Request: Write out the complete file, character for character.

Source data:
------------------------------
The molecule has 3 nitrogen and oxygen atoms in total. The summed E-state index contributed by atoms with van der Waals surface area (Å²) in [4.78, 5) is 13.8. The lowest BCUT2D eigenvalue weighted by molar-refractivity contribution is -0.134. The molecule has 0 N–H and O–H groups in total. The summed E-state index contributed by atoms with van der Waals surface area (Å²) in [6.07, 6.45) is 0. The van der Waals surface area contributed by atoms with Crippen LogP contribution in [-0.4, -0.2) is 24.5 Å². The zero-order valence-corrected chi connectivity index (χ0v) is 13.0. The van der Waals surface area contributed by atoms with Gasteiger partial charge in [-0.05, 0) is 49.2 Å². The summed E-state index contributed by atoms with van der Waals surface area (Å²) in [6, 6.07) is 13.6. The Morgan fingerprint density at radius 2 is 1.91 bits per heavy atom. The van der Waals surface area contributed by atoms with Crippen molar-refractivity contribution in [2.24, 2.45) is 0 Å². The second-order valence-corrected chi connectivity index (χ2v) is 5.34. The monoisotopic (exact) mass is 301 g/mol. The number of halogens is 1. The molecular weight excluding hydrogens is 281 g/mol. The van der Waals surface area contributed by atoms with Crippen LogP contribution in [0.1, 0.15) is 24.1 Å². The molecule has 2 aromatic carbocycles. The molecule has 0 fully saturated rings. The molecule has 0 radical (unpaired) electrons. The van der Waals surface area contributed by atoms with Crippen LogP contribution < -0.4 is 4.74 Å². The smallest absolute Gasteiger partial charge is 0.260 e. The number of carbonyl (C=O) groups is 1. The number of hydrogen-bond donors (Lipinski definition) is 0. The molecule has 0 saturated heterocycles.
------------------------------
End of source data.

The molecule has 3 nitrogen and oxygen atoms in total. The summed E-state index contributed by atoms with van der Waals surface area (Å²) in [4.78, 5) is 13.8. The lowest BCUT2D eigenvalue weighted by molar-refractivity contribution is -0.134. The molecule has 0 N–H and O–H groups in total. The summed E-state index contributed by atoms with van der Waals surface area (Å²) in [6.07, 6.45) is 0. The van der Waals surface area contributed by atoms with Crippen LogP contribution in [-0.4, -0.2) is 24.5 Å². The zero-order valence-corrected chi connectivity index (χ0v) is 13.0. The van der Waals surface area contributed by atoms with Gasteiger partial charge in [-0.05, 0) is 49.2 Å². The summed E-state index contributed by atoms with van der Waals surface area (Å²) in [6, 6.07) is 13.6. The Morgan fingerprint density at radius 2 is 1.91 bits per heavy atom. The van der Waals surface area contributed by atoms with Crippen molar-refractivity contribution in [2.24, 2.45) is 0 Å². The second-order valence-corrected chi connectivity index (χ2v) is 5.34. The monoisotopic (exact) mass is 301 g/mol. The number of halogens is 1. The molecular weight excluding hydrogens is 281 g/mol. The van der Waals surface area contributed by atoms with Crippen LogP contribution in [0.1, 0.15) is 24.1 Å². The molecule has 2 aromatic carbocycles. The molecule has 0 fully saturated rings. The molecule has 0 radical (unpaired) electrons. The van der Waals surface area contributed by atoms with Crippen LogP contribution < -0.4 is 4.74 Å². The smallest absolute Gasteiger partial charge is 0.260 e. The number of carbonyl (C=O) groups is 1. The number of hydrogen-bond donors (Lipinski definition) is 0. The molecule has 0 saturated heterocycles.